Sunday, April 12, 2009

security vs standing up

As you might know if you read this blog regularly, I've been sorting through books. About 11 boxes have already gone out the door in one way or another and I have about 10 more left to either sell or consign to thrift stores. I still have about 16 bookshelves left so don't imagine a book-less house.

Most of these discarded books, surprisingly to me, were no-brainers in the clearance process. They were almost all good books, except for a few that I picked up at the dime rack that were more like pseudo-books. Those were easy to get rid of.

Some were from past seasons of our lives, like my daughter's extensive horse book collection -- we kept a few treasures like Marguerite Henry's Album of Horses, but got rid of the 5-pound encyclopedias and riding manuals that aren't particularly useful to her anymore. Similarly with my second son's vast collection of reptile books -- we kept a few well-worn representative treasures, got rid of the rest.

The category that surprised me the most was the old homeschooling books. I had an archaeological deposit of them from various eras of my life. At various times I had lent out or given away a few but I had kept my "core". The same with old, GOOD curricula that I never used but respected too much to consign to the giveaway pile. However, this Lent I was able to divest myself of 80% of these. I thought it would be a terrible wrench, but in fact it was like when I gave up blogging last year for Lent -- it felt like a good stretch.

I was reading Johny Tremain to Kieron and Paddy and Aidan through March, and the last chapter is called A Man Can Stand Up. It is about the battle for liberty. For some reason, this phrase kept running through my head as I sorted through books. I collect books because of freedom ... books are purveyors of ideas. At the same time, it's not having the books that purveys freedom. It's what they can bring into your mind and heart.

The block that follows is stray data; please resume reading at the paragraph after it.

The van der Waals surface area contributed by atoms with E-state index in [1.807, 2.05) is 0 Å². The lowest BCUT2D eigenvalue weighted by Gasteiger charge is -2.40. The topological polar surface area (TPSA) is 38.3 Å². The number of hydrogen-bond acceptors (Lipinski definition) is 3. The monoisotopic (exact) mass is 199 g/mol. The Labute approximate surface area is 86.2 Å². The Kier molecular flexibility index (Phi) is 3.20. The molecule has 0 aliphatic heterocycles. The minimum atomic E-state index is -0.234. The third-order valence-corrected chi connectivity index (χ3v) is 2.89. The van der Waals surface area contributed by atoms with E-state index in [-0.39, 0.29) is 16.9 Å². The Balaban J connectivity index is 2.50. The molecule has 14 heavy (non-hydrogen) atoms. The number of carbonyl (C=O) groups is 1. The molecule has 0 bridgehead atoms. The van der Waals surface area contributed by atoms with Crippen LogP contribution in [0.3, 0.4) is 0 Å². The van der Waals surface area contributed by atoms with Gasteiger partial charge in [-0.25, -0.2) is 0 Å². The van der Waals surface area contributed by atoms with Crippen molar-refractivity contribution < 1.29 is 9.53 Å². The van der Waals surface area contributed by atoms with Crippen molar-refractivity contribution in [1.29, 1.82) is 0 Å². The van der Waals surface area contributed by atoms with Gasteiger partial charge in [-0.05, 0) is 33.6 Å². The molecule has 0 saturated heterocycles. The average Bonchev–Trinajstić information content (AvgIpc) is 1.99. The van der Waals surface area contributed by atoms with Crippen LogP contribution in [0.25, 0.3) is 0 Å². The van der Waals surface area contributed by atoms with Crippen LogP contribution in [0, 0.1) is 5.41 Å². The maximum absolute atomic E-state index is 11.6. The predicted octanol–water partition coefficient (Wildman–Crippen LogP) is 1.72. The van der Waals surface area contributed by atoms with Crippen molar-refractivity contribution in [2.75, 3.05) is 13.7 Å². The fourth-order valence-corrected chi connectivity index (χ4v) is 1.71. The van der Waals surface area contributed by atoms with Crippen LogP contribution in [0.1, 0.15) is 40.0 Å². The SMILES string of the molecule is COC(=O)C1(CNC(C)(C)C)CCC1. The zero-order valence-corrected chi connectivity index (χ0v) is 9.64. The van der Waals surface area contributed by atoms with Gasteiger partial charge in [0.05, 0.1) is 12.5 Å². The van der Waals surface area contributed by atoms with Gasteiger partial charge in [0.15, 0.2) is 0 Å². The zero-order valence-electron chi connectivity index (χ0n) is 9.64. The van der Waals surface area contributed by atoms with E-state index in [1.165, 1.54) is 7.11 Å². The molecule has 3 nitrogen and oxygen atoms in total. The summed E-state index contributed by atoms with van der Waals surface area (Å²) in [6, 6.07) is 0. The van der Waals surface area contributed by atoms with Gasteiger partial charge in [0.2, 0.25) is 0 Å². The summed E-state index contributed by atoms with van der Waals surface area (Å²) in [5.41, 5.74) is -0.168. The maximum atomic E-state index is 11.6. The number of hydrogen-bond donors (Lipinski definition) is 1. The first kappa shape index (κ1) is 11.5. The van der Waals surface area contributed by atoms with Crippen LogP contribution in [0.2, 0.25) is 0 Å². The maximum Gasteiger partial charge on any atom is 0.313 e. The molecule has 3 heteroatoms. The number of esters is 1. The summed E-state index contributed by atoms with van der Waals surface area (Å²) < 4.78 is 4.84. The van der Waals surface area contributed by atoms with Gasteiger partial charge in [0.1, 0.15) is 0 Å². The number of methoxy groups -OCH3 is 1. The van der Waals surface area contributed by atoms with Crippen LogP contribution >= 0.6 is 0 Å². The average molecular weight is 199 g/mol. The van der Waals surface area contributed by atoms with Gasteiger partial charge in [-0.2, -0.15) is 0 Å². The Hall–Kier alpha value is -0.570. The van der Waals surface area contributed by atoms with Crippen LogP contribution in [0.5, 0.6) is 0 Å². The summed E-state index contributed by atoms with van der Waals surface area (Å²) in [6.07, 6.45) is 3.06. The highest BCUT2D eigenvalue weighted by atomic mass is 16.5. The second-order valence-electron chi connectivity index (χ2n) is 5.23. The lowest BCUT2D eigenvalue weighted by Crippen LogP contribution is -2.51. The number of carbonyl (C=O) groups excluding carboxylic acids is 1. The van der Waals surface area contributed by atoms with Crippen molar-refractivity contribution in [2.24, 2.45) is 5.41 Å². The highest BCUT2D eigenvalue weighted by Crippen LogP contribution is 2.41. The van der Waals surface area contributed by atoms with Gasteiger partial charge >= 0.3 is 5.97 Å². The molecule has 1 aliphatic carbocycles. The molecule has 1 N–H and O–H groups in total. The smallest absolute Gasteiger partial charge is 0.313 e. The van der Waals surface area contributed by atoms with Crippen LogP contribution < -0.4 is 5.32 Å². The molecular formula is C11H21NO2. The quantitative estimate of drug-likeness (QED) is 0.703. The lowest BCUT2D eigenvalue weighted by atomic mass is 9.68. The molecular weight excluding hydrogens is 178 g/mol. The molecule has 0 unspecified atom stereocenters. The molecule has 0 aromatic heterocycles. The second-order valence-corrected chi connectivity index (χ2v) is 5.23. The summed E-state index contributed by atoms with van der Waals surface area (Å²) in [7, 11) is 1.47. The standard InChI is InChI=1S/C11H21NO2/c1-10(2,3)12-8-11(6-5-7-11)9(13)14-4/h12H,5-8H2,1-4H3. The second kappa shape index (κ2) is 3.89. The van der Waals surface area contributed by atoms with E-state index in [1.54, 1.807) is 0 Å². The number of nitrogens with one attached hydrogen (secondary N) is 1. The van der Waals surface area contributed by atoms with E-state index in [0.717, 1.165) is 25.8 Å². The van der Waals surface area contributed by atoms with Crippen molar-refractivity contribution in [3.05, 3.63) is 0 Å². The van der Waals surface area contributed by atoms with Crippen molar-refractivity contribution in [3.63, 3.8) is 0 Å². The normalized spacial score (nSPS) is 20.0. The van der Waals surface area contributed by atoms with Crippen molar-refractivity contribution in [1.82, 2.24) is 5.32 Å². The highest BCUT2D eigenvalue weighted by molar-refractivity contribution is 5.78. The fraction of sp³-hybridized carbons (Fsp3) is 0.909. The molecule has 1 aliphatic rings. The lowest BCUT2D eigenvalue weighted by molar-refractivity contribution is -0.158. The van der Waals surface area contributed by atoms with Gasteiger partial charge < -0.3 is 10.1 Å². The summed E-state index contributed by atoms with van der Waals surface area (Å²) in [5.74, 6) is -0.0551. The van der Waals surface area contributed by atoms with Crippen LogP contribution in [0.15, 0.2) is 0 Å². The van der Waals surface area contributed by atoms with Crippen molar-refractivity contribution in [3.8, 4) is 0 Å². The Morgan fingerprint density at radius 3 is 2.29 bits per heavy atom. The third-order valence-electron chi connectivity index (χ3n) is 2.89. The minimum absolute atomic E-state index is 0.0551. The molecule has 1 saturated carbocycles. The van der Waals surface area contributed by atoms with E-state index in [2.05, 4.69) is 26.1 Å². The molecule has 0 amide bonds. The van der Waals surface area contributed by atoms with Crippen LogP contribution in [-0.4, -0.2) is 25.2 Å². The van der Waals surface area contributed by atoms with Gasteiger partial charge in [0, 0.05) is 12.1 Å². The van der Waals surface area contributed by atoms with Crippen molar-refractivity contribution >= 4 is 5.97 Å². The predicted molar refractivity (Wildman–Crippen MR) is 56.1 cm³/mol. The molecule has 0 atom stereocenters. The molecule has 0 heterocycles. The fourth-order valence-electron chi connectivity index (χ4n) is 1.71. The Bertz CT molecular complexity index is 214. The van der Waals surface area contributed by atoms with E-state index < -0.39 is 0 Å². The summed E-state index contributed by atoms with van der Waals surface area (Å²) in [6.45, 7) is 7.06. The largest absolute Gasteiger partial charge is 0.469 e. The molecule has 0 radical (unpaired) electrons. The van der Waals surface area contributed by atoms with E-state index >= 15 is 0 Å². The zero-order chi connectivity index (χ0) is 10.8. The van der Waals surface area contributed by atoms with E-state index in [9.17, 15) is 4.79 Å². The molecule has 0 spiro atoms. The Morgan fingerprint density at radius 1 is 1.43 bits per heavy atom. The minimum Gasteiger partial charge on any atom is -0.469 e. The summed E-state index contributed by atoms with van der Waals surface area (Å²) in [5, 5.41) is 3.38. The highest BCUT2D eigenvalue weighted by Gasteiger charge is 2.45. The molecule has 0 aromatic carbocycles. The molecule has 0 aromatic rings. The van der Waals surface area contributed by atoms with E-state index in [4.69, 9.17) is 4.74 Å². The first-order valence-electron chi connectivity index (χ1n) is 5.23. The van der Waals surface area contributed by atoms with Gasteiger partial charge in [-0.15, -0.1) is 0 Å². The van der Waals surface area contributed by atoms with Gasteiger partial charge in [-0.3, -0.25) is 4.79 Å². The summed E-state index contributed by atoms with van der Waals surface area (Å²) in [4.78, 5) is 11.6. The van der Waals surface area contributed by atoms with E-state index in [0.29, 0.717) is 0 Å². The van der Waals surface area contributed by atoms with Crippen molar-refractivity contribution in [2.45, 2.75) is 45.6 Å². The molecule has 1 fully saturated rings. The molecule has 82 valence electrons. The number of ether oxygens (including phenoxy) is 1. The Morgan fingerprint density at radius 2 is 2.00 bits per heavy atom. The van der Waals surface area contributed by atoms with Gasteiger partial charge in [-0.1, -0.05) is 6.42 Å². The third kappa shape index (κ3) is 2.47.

I have had a problem since I can remember. I want to surround myself with security. So whatever I value I collect and then I use those things as a shelter and barricade. The problem is that the things often go relatively unused; I become like a dragon sleeping on a hoard. The security of having them starts replacing the value of what attracted me to them in the first place.

We still have a LOT of books! But the process of sorting through them and evaluating -- do I still need this? is it being actively used or will it be in the near future? is it a deadweight in this house at this time? has helped me let go of a certain dependence I was hardly aware of, since book collecting is one of those "good" addictions. In Johny Tremain, James Otis illustrates his point about liberty by standing up in the slanting-roofed attic.

"It is all so much simpler than you think," he said. He lifted his hands and pushed against the rafters. " simple thing. Only that a man can stand up."

Of course I am using his quote to illustrate a rather different thing than national liberty, but I did feel slightly the same way as I weeded. Plus it was really helpful to me to be able to sell some of the books. I never used to sell old books. I just didn't want to get into the whole thing of exchanging cash. It still feels viscerally a bit like the money-changers to me. However, selling has allowed me to let go of books that weren't suited to my family, but which I had a lot of respect for. If someone buys a book, I know they have or at least think they have a place for it in their family. If I hand off a box of books at the thrift store, or at the next homeschool meeting, the treasures MIGHT find a valued place on someone's shelves, but they could also end up being tossed (probably my worst nightmare if I happen to love the book).

Anywa, now that I've gone through for the first time and made all the obvious decisions, I'm going to start going through again and making some of the tougher calls. That was actually how this post started -- but it got away from me, not for the first time!

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